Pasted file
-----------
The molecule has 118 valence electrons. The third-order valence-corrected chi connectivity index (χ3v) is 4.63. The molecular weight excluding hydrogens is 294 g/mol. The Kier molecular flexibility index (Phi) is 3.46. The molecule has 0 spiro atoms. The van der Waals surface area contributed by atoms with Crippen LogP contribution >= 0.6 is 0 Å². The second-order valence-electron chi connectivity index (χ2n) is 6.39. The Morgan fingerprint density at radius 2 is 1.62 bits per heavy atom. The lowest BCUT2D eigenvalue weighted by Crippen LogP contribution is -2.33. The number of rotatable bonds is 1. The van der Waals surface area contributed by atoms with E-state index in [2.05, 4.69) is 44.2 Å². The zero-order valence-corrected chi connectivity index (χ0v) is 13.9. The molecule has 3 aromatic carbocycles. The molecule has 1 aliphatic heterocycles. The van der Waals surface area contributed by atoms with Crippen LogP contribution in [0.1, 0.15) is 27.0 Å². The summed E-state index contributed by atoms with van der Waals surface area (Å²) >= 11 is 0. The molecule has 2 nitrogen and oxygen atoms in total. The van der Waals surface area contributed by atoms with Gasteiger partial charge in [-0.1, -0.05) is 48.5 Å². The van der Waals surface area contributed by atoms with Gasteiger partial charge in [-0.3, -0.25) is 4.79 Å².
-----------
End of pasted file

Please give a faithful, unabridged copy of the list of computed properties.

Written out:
The molecule has 118 valence electrons. The third-order valence-corrected chi connectivity index (χ3v) is 4.63. The molecular weight excluding hydrogens is 294 g/mol. The Kier molecular flexibility index (Phi) is 3.46. The molecule has 0 spiro atoms. The van der Waals surface area contributed by atoms with Crippen LogP contribution >= 0.6 is 0 Å². The second-order valence-electron chi connectivity index (χ2n) is 6.39. The Morgan fingerprint density at radius 2 is 1.62 bits per heavy atom. The lowest BCUT2D eigenvalue weighted by Crippen LogP contribution is -2.33. The number of rotatable bonds is 1. The van der Waals surface area contributed by atoms with E-state index in [2.05, 4.69) is 44.2 Å². The zero-order valence-corrected chi connectivity index (χ0v) is 13.9. The molecule has 3 aromatic carbocycles. The molecule has 1 aliphatic heterocycles. The van der Waals surface area contributed by atoms with Crippen LogP contribution in [0.1, 0.15) is 27.0 Å². The summed E-state index contributed by atoms with van der Waals surface area (Å²) >= 11 is 0. The molecule has 2 nitrogen and oxygen atoms in total. The van der Waals surface area contributed by atoms with Gasteiger partial charge in [-0.1, -0.05) is 48.5 Å². The van der Waals surface area contributed by atoms with Gasteiger partial charge in [-0.3, -0.25) is 4.79 Å².